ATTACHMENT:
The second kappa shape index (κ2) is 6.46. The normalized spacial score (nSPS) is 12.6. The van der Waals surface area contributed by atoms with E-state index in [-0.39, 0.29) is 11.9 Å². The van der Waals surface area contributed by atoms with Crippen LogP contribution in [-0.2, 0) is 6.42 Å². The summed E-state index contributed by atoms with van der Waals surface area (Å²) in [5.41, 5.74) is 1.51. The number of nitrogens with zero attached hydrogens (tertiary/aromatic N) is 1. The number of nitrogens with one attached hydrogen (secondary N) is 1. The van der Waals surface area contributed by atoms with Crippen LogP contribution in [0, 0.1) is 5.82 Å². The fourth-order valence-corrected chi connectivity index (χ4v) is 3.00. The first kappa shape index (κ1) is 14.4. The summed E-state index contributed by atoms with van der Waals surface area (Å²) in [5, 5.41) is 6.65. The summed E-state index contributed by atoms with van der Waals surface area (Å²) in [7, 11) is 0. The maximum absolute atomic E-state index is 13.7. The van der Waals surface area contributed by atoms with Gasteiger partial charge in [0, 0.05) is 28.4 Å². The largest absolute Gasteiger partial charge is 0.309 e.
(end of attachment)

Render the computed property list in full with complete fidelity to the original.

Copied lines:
The second kappa shape index (κ2) is 6.46. The normalized spacial score (nSPS) is 12.6. The van der Waals surface area contributed by atoms with E-state index in [-0.39, 0.29) is 11.9 Å². The van der Waals surface area contributed by atoms with Crippen LogP contribution in [-0.2, 0) is 6.42 Å². The summed E-state index contributed by atoms with van der Waals surface area (Å²) in [5.41, 5.74) is 1.51. The number of nitrogens with zero attached hydrogens (tertiary/aromatic N) is 1. The number of nitrogens with one attached hydrogen (secondary N) is 1. The van der Waals surface area contributed by atoms with Crippen LogP contribution in [0, 0.1) is 5.82 Å². The fourth-order valence-corrected chi connectivity index (χ4v) is 3.00. The first kappa shape index (κ1) is 14.4. The summed E-state index contributed by atoms with van der Waals surface area (Å²) in [5, 5.41) is 6.65. The summed E-state index contributed by atoms with van der Waals surface area (Å²) in [7, 11) is 0. The maximum absolute atomic E-state index is 13.7. The van der Waals surface area contributed by atoms with Gasteiger partial charge in [0, 0.05) is 28.4 Å². The largest absolute Gasteiger partial charge is 0.309 e.